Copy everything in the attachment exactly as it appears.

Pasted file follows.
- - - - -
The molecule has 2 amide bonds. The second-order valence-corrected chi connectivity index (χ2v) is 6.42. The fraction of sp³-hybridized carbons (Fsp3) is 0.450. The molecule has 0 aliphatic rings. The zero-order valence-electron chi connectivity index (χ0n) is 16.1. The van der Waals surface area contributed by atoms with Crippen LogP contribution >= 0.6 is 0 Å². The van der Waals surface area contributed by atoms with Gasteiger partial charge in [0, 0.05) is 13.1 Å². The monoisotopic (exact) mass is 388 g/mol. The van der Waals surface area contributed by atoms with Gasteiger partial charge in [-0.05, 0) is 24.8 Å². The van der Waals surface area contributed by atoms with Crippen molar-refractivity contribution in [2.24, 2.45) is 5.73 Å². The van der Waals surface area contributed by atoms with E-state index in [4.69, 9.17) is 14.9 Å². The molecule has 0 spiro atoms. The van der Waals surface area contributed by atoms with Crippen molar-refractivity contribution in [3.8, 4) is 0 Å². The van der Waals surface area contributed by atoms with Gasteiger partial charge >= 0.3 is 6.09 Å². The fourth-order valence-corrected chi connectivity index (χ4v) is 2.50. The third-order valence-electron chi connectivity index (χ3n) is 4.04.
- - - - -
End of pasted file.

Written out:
The molecule has 2 amide bonds. The second-order valence-corrected chi connectivity index (χ2v) is 6.42. The fraction of sp³-hybridized carbons (Fsp3) is 0.450. The molecule has 0 aliphatic rings. The zero-order valence-electron chi connectivity index (χ0n) is 16.1. The van der Waals surface area contributed by atoms with Crippen LogP contribution >= 0.6 is 0 Å². The van der Waals surface area contributed by atoms with Gasteiger partial charge in [0, 0.05) is 13.1 Å². The monoisotopic (exact) mass is 388 g/mol. The van der Waals surface area contributed by atoms with Gasteiger partial charge in [-0.05, 0) is 24.8 Å². The van der Waals surface area contributed by atoms with Crippen molar-refractivity contribution in [2.24, 2.45) is 5.73 Å². The van der Waals surface area contributed by atoms with E-state index in [4.69, 9.17) is 14.9 Å². The molecule has 0 spiro atoms. The van der Waals surface area contributed by atoms with Crippen molar-refractivity contribution in [3.8, 4) is 0 Å². The van der Waals surface area contributed by atoms with Gasteiger partial charge >= 0.3 is 6.09 Å². The fourth-order valence-corrected chi connectivity index (χ4v) is 2.50. The third-order valence-electron chi connectivity index (χ3n) is 4.04.